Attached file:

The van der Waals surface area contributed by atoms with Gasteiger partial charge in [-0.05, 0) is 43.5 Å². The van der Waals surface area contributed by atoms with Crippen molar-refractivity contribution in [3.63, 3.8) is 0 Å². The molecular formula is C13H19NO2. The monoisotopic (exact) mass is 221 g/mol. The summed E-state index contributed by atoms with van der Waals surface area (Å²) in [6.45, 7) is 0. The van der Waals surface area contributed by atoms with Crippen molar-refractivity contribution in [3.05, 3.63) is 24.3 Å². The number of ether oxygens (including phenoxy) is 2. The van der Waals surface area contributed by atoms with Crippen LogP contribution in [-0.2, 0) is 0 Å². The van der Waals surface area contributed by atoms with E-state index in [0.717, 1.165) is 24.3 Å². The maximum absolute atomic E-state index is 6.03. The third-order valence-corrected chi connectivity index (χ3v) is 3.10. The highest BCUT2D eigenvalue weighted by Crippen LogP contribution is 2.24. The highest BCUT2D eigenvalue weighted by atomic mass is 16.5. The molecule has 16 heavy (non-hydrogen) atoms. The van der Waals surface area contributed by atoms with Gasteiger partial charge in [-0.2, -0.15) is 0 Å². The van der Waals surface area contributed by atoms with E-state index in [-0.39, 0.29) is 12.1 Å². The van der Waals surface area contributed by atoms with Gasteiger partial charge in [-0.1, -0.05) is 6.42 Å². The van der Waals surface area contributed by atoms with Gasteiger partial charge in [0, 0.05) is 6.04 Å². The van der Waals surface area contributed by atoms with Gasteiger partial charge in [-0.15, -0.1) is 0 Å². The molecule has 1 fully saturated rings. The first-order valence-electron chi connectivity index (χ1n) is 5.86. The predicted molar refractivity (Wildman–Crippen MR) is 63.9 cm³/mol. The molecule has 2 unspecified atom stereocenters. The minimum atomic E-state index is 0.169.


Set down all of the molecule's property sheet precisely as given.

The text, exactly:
The van der Waals surface area contributed by atoms with Gasteiger partial charge in [-0.05, 0) is 43.5 Å². The van der Waals surface area contributed by atoms with Crippen molar-refractivity contribution in [3.63, 3.8) is 0 Å². The molecular formula is C13H19NO2. The monoisotopic (exact) mass is 221 g/mol. The summed E-state index contributed by atoms with van der Waals surface area (Å²) in [6.45, 7) is 0. The van der Waals surface area contributed by atoms with Crippen molar-refractivity contribution in [3.05, 3.63) is 24.3 Å². The number of ether oxygens (including phenoxy) is 2. The van der Waals surface area contributed by atoms with Crippen LogP contribution in [-0.2, 0) is 0 Å². The van der Waals surface area contributed by atoms with E-state index in [0.717, 1.165) is 24.3 Å². The maximum absolute atomic E-state index is 6.03. The third-order valence-corrected chi connectivity index (χ3v) is 3.10. The highest BCUT2D eigenvalue weighted by Crippen LogP contribution is 2.24. The highest BCUT2D eigenvalue weighted by atomic mass is 16.5. The molecule has 16 heavy (non-hydrogen) atoms. The van der Waals surface area contributed by atoms with Gasteiger partial charge in [-0.2, -0.15) is 0 Å². The van der Waals surface area contributed by atoms with E-state index in [-0.39, 0.29) is 12.1 Å². The van der Waals surface area contributed by atoms with Gasteiger partial charge in [-0.1, -0.05) is 6.42 Å². The van der Waals surface area contributed by atoms with Gasteiger partial charge in [0, 0.05) is 6.04 Å². The van der Waals surface area contributed by atoms with Gasteiger partial charge in [-0.15, -0.1) is 0 Å². The molecule has 1 fully saturated rings. The first-order valence-electron chi connectivity index (χ1n) is 5.86. The predicted molar refractivity (Wildman–Crippen MR) is 63.9 cm³/mol. The molecule has 2 unspecified atom stereocenters. The minimum atomic E-state index is 0.169.